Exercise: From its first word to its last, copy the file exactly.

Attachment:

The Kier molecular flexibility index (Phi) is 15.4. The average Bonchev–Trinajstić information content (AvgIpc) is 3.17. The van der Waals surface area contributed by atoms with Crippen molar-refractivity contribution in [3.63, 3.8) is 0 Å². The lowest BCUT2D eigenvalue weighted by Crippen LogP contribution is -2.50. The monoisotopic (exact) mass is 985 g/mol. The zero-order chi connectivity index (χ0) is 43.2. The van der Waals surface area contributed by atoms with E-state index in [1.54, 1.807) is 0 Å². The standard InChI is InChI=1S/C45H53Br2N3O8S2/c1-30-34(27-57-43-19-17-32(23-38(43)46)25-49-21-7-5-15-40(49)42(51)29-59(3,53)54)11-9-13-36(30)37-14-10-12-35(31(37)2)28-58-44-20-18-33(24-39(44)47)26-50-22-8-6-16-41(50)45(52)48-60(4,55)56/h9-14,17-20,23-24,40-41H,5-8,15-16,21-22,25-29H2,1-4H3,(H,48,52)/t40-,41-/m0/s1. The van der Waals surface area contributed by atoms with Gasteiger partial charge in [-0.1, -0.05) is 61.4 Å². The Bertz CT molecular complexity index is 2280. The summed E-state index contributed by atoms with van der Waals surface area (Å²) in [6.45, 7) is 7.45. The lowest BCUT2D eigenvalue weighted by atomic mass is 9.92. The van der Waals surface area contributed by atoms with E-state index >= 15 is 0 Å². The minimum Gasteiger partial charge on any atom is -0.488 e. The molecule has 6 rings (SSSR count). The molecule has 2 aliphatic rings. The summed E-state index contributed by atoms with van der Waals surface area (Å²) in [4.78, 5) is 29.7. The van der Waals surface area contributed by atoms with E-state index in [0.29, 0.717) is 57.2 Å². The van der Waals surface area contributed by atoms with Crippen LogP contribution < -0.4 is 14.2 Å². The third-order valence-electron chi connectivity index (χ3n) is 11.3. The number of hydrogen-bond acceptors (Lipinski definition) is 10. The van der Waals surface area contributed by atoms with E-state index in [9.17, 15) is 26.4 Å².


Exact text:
The Kier molecular flexibility index (Phi) is 15.4. The average Bonchev–Trinajstić information content (AvgIpc) is 3.17. The van der Waals surface area contributed by atoms with Crippen molar-refractivity contribution in [3.63, 3.8) is 0 Å². The lowest BCUT2D eigenvalue weighted by Crippen LogP contribution is -2.50. The monoisotopic (exact) mass is 985 g/mol. The zero-order chi connectivity index (χ0) is 43.2. The van der Waals surface area contributed by atoms with E-state index in [1.54, 1.807) is 0 Å². The standard InChI is InChI=1S/C45H53Br2N3O8S2/c1-30-34(27-57-43-19-17-32(23-38(43)46)25-49-21-7-5-15-40(49)42(51)29-59(3,53)54)11-9-13-36(30)37-14-10-12-35(31(37)2)28-58-44-20-18-33(24-39(44)47)26-50-22-8-6-16-41(50)45(52)48-60(4,55)56/h9-14,17-20,23-24,40-41H,5-8,15-16,21-22,25-29H2,1-4H3,(H,48,52)/t40-,41-/m0/s1. The van der Waals surface area contributed by atoms with Gasteiger partial charge in [-0.1, -0.05) is 61.4 Å². The Bertz CT molecular complexity index is 2280. The summed E-state index contributed by atoms with van der Waals surface area (Å²) in [6.45, 7) is 7.45. The lowest BCUT2D eigenvalue weighted by atomic mass is 9.92. The van der Waals surface area contributed by atoms with E-state index >= 15 is 0 Å². The minimum Gasteiger partial charge on any atom is -0.488 e. The molecule has 6 rings (SSSR count). The molecule has 2 aliphatic rings. The summed E-state index contributed by atoms with van der Waals surface area (Å²) in [4.78, 5) is 29.7. The van der Waals surface area contributed by atoms with E-state index in [0.29, 0.717) is 57.2 Å². The van der Waals surface area contributed by atoms with Crippen LogP contribution < -0.4 is 14.2 Å². The third-order valence-electron chi connectivity index (χ3n) is 11.3. The number of hydrogen-bond acceptors (Lipinski definition) is 10. The van der Waals surface area contributed by atoms with E-state index in [9.17, 15) is 26.4 Å².